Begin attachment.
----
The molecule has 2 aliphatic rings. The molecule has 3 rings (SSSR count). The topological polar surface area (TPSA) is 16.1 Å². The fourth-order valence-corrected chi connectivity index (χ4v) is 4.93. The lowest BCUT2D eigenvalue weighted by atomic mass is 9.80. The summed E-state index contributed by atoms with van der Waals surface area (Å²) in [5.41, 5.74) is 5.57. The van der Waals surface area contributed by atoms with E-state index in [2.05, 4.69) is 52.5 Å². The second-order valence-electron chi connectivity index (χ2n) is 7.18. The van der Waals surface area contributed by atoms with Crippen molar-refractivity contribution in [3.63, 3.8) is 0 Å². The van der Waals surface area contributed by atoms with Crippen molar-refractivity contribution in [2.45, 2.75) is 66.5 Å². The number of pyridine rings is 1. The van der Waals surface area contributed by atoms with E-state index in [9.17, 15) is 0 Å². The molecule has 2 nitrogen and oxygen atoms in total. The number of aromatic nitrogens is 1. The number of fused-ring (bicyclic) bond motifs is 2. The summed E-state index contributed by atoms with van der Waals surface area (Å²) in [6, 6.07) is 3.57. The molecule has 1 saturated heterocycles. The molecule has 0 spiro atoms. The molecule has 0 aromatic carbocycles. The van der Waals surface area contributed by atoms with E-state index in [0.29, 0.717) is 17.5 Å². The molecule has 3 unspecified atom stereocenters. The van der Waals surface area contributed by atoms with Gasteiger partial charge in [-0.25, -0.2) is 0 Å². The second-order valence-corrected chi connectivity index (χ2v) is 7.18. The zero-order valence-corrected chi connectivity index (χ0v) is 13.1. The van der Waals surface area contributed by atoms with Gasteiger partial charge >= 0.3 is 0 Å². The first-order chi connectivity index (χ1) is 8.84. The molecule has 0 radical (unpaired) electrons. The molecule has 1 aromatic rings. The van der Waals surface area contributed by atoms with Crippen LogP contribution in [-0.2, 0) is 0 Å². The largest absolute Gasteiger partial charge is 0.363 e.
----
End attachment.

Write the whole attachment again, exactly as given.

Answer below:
The molecule has 2 aliphatic rings. The molecule has 3 rings (SSSR count). The topological polar surface area (TPSA) is 16.1 Å². The fourth-order valence-corrected chi connectivity index (χ4v) is 4.93. The lowest BCUT2D eigenvalue weighted by atomic mass is 9.80. The summed E-state index contributed by atoms with van der Waals surface area (Å²) in [5.41, 5.74) is 5.57. The van der Waals surface area contributed by atoms with E-state index in [2.05, 4.69) is 52.5 Å². The second-order valence-electron chi connectivity index (χ2n) is 7.18. The van der Waals surface area contributed by atoms with Crippen molar-refractivity contribution in [3.63, 3.8) is 0 Å². The van der Waals surface area contributed by atoms with Crippen molar-refractivity contribution in [2.45, 2.75) is 66.5 Å². The number of pyridine rings is 1. The van der Waals surface area contributed by atoms with E-state index in [9.17, 15) is 0 Å². The molecule has 2 nitrogen and oxygen atoms in total. The number of aromatic nitrogens is 1. The number of fused-ring (bicyclic) bond motifs is 2. The summed E-state index contributed by atoms with van der Waals surface area (Å²) in [6, 6.07) is 3.57. The molecule has 1 saturated heterocycles. The molecule has 0 spiro atoms. The molecule has 0 aromatic carbocycles. The van der Waals surface area contributed by atoms with E-state index in [0.29, 0.717) is 17.5 Å². The molecule has 3 unspecified atom stereocenters. The van der Waals surface area contributed by atoms with Gasteiger partial charge in [-0.25, -0.2) is 0 Å². The second-order valence-corrected chi connectivity index (χ2v) is 7.18. The zero-order valence-corrected chi connectivity index (χ0v) is 13.1. The van der Waals surface area contributed by atoms with Gasteiger partial charge >= 0.3 is 0 Å². The first-order chi connectivity index (χ1) is 8.84. The molecule has 0 radical (unpaired) electrons. The molecule has 1 aromatic rings. The van der Waals surface area contributed by atoms with Crippen LogP contribution in [-0.2, 0) is 0 Å². The largest absolute Gasteiger partial charge is 0.363 e.